Sample-to-Answer Rapid, Multiplexed and PCR-Free Detection of Arboviral Fever Diseases in Resource Limited Settings

Arthropod-borne viruses (arboviruses) comprise many of the most important ‘emerging pathogens’ due to their geographic spread and their increasing impact on vulnerable human populations. Arboviral diseases are poised to become more common with globalization. We have demonstrated high seroprevalence for flaviviruses in multiple regions with marked regional variability and have documented the occurrence of many unrecognized human arboviral infections.

Diagnostics are lacking at health care centers making accurate diagnosis of these infections impossible. The similarity of symptoms to other illnesses means that effective diagnosis will work best if diagnostic systems are able to simultaneously check for the presence of multiple possible infectious agents in a rapid fashion at point of care settings. Despite significant effort in developing new diagnostic technologies, there is strong evidence showing that current front-line diagnostic approaches do not always correctly identify arboviral diseases. Without accurate diagnostics, arbovirus outbreaks are detected late, and sporadic cases go undetected, leading to delayed response to outbreaks, ineffective effort to prevent further disease spread, and substantial introduction risk to naïve countries. There is urgent need for easy-to-operate and rapidly deployable clinical diagnostics tools that can provide sample-to-answer manner.

This research program will lead to field deployable rapid assays for detection of three high-impact biodefense pathogens: dengue virus strains 1 through 4 (DENV1-4); zika virus (ZIVK); and chikungunya virus (CHIKV). The integrated diagnostic platform will utilize a novel surrogate approach, and open source robotics technology. The system will be designed to initiate diagnosis from serum/plasma/blood and provide a sample-to answer diagnostic within less than 35 minutes. This collaborative interdisciplinary program will build upon ongoing field surveillance of arboviral infections in Grenada, extending application of our novel approach to development of a clinical platform for low-risk successful technology to the diagnosis of biodefense arboviral pathogens in humans from ongoing Grenadian surveillance programs in the validation phase of this application. Collaborative work for this NIH/NIAID R01 project involves integration of biosensor engineering (Yanik Group), molecular virology (Pinsky Group), and infectious diseases epidemiology (LaBeaud Group) to build and field-test our novel point-of-care viral diagnostic platform with Windward Islands Research and Education Foundation (WINDREF) and St. George’s University teams. Our proposed work is innovative, as it is using a novel approach to solve a long-standing problem, rapid and accurate arboviral diagnosis in health care settings. Once this project is successfully completed, our collaborations will ensure that project findings are realized in policy and prevention efforts at all levels and will translate into effective intervention platforms.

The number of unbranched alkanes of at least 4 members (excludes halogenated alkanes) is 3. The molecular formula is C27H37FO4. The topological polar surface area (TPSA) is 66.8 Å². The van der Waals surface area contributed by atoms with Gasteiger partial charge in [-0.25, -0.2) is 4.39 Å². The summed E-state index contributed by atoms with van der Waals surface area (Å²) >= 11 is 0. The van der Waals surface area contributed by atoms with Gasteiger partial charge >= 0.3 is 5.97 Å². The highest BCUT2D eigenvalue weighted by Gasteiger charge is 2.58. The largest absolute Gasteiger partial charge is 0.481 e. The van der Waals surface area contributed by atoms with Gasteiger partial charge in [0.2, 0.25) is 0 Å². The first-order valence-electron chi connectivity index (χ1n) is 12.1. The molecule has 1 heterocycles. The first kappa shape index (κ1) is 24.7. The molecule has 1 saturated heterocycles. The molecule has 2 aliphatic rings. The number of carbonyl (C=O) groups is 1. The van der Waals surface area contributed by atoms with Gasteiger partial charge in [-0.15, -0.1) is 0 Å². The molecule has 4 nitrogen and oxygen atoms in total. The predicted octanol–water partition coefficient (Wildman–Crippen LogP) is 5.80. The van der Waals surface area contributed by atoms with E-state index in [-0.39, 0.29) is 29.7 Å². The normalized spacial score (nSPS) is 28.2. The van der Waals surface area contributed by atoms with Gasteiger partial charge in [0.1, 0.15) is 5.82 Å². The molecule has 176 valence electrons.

PI: Ali Ahmet Yanik, Desiree LaBeaud, Ben Pinsky

Funding provided by the National Institute of Health. 12/2020 – 11/2021.


Animal-Sourced Foods as a Global Risk for Rift Valley Fever Disease Spread and Emergence in Urban Areas

Rift Valley Fever is a mosquito-transmitted zoonotic virus that can also be transmitted to humans directly from infective livestock. Risk factors associated with human exposure include herding and slaughtering livestock and assisting animal births. Consuming raw meat and milk are also thought to be potential risk factors; however very little field data on the infectious nature of meat and milk exists which underscores a major gap regarding worldwide RVFV emergence prevention and control, particularly in urban areas. To date, there have not been any outbreaks of RVFV in urban areas. However, the world is becoming increasingly urban and RVFV has proven to be a highly adaptable virus since it has spread from its origin in Kenya. Our research investigates the potential for RVFV emergence in new areas through a complex mobilization of animal products. We will link testing results of animal products to the origin location and explore high-risk areas for potential introduction to urban centers using participatory mapping techniques. By testing animal products entering large urban tertiary marketplaces from different regions of Kenya, we will disentangle the relationships between animal sourced foods and RVFV risk. Additionally, our pooling methods in the laboratory could provide a potentially paradigm shifting sampling framework for the way we currently detect new RVFV outbreaks and conduct animal surveillance.

 As the world becomes increasingly urban, congested areas have an increased demand for animal source foods, different vector distributions driven by land use change, and significant inequalities within a small geographical area, making them hotspots for disease and prime locations to study animal-sourced food safety. This project builds on previous documented human RVFV seropositivity and uses a One health approach to investigate this newly discovered urban burden of RVFV in humans and new risk factors associated with urban transmission.

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